(2) That the assignee's program proposals did not constitute a deterioration of service;

(3) That the "religious" programming balanced against the other programs, viewed in light of the other television stations in the area, and the assignee's judgment of community needs, was not an abuse of the wide discretion afforded licensees in programming matters; and

(4) That Faith Center was financially qualified to operate the station.

In its memorandum opinion and order the Commission found no material or substantial disputed factual questions which necessitated an evidentiary hearing and accordingly granted the application for assignment of WHCT-TV. Shortly thereafter, the transfer was consummated whereupon this appeal was noted.

Under Section 309(d) of the Communications Act of 1934,7  the Commission, after consideration of the pleadings and other matters which it may officially notice, is required to grant applications for licenses which fail to raise "substantial and material questions of fact" and which "would be consistent with [the public interest]." If a substantial and material question of fact is raised, or if for any reason the Commission cannot make a finding that the grant of the application will serve the public interest, section 309(e) requires the application be designated for hearing.8  Under the statutory scheme any party in interest may file a petition to deny such an application, however, the petition must "contain specific allegations of fact sufficient to show . . . that a grant of the application would be prima facie inconsistent with [the public interest]."9  Should the Commission conclude that such a showing has not been made, it may dismiss the petition to deny with "a concise statement of the reasons for denying the petition, which statement shall dispose of all substantial issues raised by the petition."10 

It is clear then, that not all applications pending before the Commission must be designated for hearing.11  If there are no factual disputes, or specific allegations12  in the petition to deny there is no need for a hearing. Even where there are factual disputes there is no automatic hearing requirement, for " [c]ontradictory allegations and affidavits which create some possibly unresolved factual issue do not invariably necessitate an evidentiary hearing before the Commission can judge whether an assignment would be in the public interest."13  As Judge Wilkey has recently observed, "a hearing is not required to resolve issues which the Commission finds are either not 'substantial' or 'material,' regardless of whether the facts involved are in dispute."14  In order to determine what is "substantial" and "material" this court must consider whether "the relevant facts were adequately presented" to the Commission and whether anything properly before the Commission suggests "that a further hearing would produce additional facts that might change the result."15  Furthermore, it is axiomatic that the Commission is not required to hold a hearing where the "disposition of [an] Appellant's claims [depends] not on determination of facts but inferences to be drawn from facts already known and the legal conclusions to be derived from those facts."16  We approach the issue sub judice with the knowledge that the "scope of our review is quite narrow,"17  for the "Congress intended to vest in the FCC a large discretion to avoid time-consuming hearings in this field whenever possible, and we [should] ordinarily defer to that purpose . . . ."18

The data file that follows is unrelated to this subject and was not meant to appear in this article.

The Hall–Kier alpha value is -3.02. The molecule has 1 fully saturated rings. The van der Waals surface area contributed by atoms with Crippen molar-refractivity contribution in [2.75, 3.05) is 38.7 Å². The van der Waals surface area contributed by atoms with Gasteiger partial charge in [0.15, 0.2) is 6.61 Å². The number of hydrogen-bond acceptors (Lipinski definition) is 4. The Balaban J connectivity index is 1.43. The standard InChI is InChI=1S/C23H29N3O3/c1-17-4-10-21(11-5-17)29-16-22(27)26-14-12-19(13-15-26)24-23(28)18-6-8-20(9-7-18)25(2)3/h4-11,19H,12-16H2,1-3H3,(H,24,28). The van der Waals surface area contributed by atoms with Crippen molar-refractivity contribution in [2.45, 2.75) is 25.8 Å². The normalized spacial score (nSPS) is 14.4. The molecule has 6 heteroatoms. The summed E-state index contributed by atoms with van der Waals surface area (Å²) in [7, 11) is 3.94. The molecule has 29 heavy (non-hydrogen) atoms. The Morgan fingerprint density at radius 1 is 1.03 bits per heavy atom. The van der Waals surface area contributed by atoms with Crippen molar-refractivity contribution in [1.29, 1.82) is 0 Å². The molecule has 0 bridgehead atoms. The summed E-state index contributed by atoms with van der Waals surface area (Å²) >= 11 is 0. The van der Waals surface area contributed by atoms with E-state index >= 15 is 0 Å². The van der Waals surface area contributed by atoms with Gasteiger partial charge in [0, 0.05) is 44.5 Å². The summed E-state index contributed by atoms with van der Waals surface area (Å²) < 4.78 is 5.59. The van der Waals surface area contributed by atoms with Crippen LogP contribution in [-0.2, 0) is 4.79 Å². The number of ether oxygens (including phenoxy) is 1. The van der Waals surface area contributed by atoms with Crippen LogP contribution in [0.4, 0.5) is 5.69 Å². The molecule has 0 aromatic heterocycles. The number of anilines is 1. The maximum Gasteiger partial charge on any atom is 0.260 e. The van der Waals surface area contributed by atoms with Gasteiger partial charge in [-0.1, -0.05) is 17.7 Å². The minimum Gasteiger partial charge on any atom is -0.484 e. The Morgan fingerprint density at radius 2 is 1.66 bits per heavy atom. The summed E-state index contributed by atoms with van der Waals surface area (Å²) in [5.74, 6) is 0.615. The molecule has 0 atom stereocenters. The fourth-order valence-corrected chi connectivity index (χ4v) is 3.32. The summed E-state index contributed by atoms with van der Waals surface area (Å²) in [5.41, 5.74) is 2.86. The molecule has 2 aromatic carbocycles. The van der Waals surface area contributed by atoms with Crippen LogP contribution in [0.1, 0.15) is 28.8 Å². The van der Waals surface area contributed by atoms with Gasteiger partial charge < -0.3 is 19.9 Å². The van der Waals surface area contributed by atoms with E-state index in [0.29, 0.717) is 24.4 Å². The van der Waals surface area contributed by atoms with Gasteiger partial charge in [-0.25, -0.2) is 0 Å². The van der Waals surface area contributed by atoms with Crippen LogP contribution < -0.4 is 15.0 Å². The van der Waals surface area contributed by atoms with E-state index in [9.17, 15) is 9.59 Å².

Appellants contend that a hearing is required to review Faith Center's allegedly "specialized," denominational programming and its alleged "diminution of service." We respectfully disagree.